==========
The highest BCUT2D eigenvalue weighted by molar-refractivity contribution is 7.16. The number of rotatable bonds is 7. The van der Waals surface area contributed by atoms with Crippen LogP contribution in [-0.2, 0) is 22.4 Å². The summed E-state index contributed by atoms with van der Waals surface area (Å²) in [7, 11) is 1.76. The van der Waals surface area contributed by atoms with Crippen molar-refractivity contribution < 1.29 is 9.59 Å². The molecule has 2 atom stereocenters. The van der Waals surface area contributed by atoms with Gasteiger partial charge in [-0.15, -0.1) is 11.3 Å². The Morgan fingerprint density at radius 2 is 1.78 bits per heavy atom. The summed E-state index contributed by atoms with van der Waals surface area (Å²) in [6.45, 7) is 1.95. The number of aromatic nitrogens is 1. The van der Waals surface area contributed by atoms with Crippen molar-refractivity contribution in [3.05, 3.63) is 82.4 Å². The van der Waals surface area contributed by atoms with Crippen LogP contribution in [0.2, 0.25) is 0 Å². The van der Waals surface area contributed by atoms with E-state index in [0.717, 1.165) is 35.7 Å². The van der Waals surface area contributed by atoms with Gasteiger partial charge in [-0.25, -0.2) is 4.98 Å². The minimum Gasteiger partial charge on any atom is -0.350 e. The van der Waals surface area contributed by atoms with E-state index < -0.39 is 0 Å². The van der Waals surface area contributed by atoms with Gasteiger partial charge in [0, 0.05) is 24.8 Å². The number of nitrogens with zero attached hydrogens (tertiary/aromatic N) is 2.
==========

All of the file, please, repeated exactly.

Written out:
The highest BCUT2D eigenvalue weighted by molar-refractivity contribution is 7.16. The number of rotatable bonds is 7. The van der Waals surface area contributed by atoms with Crippen LogP contribution in [-0.2, 0) is 22.4 Å². The summed E-state index contributed by atoms with van der Waals surface area (Å²) in [7, 11) is 1.76. The van der Waals surface area contributed by atoms with Crippen molar-refractivity contribution < 1.29 is 9.59 Å². The molecule has 2 atom stereocenters. The van der Waals surface area contributed by atoms with Gasteiger partial charge in [-0.15, -0.1) is 11.3 Å². The Morgan fingerprint density at radius 2 is 1.78 bits per heavy atom. The summed E-state index contributed by atoms with van der Waals surface area (Å²) in [6.45, 7) is 1.95. The number of aromatic nitrogens is 1. The van der Waals surface area contributed by atoms with Crippen molar-refractivity contribution in [3.05, 3.63) is 82.4 Å². The van der Waals surface area contributed by atoms with Crippen LogP contribution in [0.2, 0.25) is 0 Å². The van der Waals surface area contributed by atoms with E-state index in [0.717, 1.165) is 35.7 Å². The van der Waals surface area contributed by atoms with Gasteiger partial charge in [-0.25, -0.2) is 4.98 Å². The minimum Gasteiger partial charge on any atom is -0.350 e. The van der Waals surface area contributed by atoms with E-state index < -0.39 is 0 Å². The van der Waals surface area contributed by atoms with Gasteiger partial charge in [0, 0.05) is 24.8 Å². The number of nitrogens with zero attached hydrogens (tertiary/aromatic N) is 2.